And regardings support for Windows Mobile – you could search for pocketpc syncml client softtware which allows to synchronze with syncml servers.

  2. Zimbra is impressive but I still don’t see a lot of people switching to web-based email for day-to-day use in a big way.

    Could a lot of those effects be added in to Outlook by Microsoft or add-ons?

    The Zimbra server, however, looks very interesting but they don’t seem to talk about it much.

  3. i have been using it exclusively for past one month and i have to say, there is nothing in there which makes me feel i am using a web mail application. so that is why i think this is going to catch on,

  4. I am a more online email user and don’t use the calendar a lot, so gmail is perfect for me.

    As for Zimbra, I was not too impressed, the interface is ok, but does not even come close to how gmail handles conversations and organizes email by labels. And now with talk integrated into gmail, there is a whole new way of emailing.

    I now forward everything to gmail, and use a combination of filters and labels to organize things, and everytime I have to use outlook at work, I cringe!! And that’s how I felt when I tried to use Zimbra.

    But I can see how offline email users, users who require a calendar, and users who are used to an Outlook style of interface loving Zimbra.

  5. Steven Hughes Friday, March 17, 2006

    If you want read you email on the go the best solution may be to just purchase a Hosted Exchange account(from $3.99 to $12.99/month), here you can access your email via OWA(Outlook Web Access), OMA (Outlook Mobile Access), or directly on a laptop, computer, or Windows Mobile Device, and always stay in synch with your email. Great for triaging email from a mobile device. If one of your devices goes down or you switch devices your email, contacts,etc are all safe and easily accessible, up to date and always in synch.

    Some good third parties are Mailstreet and 4Smartphone and some even offer free trial offers.

  6. Frank Baldwin Sunday, March 19, 2006

    KarmaDude, have you used Zimbra? You wrote “I now forward everything to gmail, and use a combination of filters and labels to organize things, and everytime I have to use outlook at work, I cringe!! And that’s how I felt when I tried to use Zimbra.” Zimbra has conversations, filters and labels — what is it you’re missing then?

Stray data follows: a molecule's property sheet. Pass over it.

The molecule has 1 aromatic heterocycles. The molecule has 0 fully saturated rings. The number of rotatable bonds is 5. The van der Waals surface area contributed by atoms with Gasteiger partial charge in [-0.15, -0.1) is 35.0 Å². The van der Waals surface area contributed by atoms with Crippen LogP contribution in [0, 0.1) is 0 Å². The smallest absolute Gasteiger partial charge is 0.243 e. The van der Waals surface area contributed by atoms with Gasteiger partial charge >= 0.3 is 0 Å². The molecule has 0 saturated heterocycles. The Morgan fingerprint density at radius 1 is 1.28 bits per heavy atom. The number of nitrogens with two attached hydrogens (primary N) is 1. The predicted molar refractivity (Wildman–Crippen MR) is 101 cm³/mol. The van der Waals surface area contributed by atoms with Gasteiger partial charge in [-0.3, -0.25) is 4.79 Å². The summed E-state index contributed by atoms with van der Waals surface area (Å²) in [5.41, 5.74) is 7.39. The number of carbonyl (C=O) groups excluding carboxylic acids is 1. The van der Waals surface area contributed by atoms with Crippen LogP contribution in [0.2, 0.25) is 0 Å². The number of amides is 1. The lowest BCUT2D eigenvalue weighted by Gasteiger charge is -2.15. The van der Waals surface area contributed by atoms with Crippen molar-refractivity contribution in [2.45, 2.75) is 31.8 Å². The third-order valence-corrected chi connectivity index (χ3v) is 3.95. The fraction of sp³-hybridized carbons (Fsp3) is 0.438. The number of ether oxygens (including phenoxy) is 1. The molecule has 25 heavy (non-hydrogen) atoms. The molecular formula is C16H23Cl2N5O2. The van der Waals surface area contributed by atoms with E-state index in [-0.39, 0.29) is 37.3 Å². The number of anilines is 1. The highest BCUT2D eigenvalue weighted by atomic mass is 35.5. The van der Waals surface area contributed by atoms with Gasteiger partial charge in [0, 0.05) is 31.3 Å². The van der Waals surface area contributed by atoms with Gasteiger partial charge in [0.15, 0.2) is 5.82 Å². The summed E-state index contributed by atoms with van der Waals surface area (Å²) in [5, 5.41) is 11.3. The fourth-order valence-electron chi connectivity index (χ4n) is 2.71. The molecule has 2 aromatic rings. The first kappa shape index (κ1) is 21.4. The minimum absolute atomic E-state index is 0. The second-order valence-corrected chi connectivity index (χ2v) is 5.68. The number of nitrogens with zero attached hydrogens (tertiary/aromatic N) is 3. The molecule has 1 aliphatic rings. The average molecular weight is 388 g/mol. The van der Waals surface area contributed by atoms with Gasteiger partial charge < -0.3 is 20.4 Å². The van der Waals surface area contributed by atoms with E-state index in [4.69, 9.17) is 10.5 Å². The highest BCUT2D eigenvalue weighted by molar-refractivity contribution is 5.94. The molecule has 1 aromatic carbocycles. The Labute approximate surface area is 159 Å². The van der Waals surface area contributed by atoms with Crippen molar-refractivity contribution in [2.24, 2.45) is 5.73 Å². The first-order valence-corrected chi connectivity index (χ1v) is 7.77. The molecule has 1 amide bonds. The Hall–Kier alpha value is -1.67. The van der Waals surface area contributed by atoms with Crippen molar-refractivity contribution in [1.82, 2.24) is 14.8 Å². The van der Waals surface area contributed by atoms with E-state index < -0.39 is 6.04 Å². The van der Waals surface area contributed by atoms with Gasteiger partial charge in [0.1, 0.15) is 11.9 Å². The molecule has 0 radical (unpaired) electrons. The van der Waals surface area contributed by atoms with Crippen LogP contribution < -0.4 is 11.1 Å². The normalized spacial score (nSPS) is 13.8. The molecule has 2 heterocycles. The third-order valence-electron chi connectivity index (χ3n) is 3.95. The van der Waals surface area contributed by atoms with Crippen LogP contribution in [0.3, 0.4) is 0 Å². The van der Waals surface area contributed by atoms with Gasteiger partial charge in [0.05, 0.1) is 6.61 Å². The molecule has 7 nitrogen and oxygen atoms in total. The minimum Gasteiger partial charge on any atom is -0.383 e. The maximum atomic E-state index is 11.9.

7. Frank I have played with the online demo of Zimbra, and yes, I know it has conversations, filters and labels. What I am talking about it is the way it functions, and the usability of it.

    I am not sure if you have used gmail, but you can compare against gmail to see what I mean.

  8. KarmaDude… I will have to agree that Zimbra still has some rough-edges but its still 3 months old so, we can give some benefit of doubt.
    Although some of them are already present in gmail.. there are tons of things that are not present(yet) ..just as an example… It cant call land-lines.. it doesnt have a powerful Calendar, contacts etc features…

    check out what others are saying..

  9. I have to say, I agree with the review. I have both a GMail account (for over a year), and now a hosted Zimbra account, and … Zimbra is what GMail will be like when it grows up.

    GMail is where I learned to like the “conversation” view – but in Zimbra, I can toggle it back and forth with the “view” drop down, and drag emails around if I want to organize them. Also, Zimbra’s search indexes your attachments – MS Word, PDF, etc, and you can do one search that goes thru your contacts, calendar items and emails (with attachments), all at once.

    GMail is just now adding a calendar… Of course, GMail is free, and my Zimbra account is $7.00 per month (pretty close to free.. 2 x latte at Starbucks!). But the main difference to me is this – for a personal email account, GMail is great.

    But if you are trying to collaborate with other people, being able to look them up by name (partial match, etc), in the GAL (Global Address List), which everybody in your company shares (assuming your company uses Zimbra), makes this a business tool. I can share my calendar with the (2 other) people in my company, sync everything with Outlook (and I use a PocketPC phone, which then syncs with Outlook).

    Anyway – I think it rocks – and am looking forward to seeing Zimlets that integrate with other tools, like accounting packages, etc. I’m not knocking GMail, but if you’re a company, you don’t want to use GMail as your company messaging system.

  10. Kirk,

    We’re looking at hosted Zimbra solutions for a small group — just two people — but we do need to share calendars, address books, etc.

    I see your hosted Zimbra is $7/seat. Where are you getting yours service? How is it working?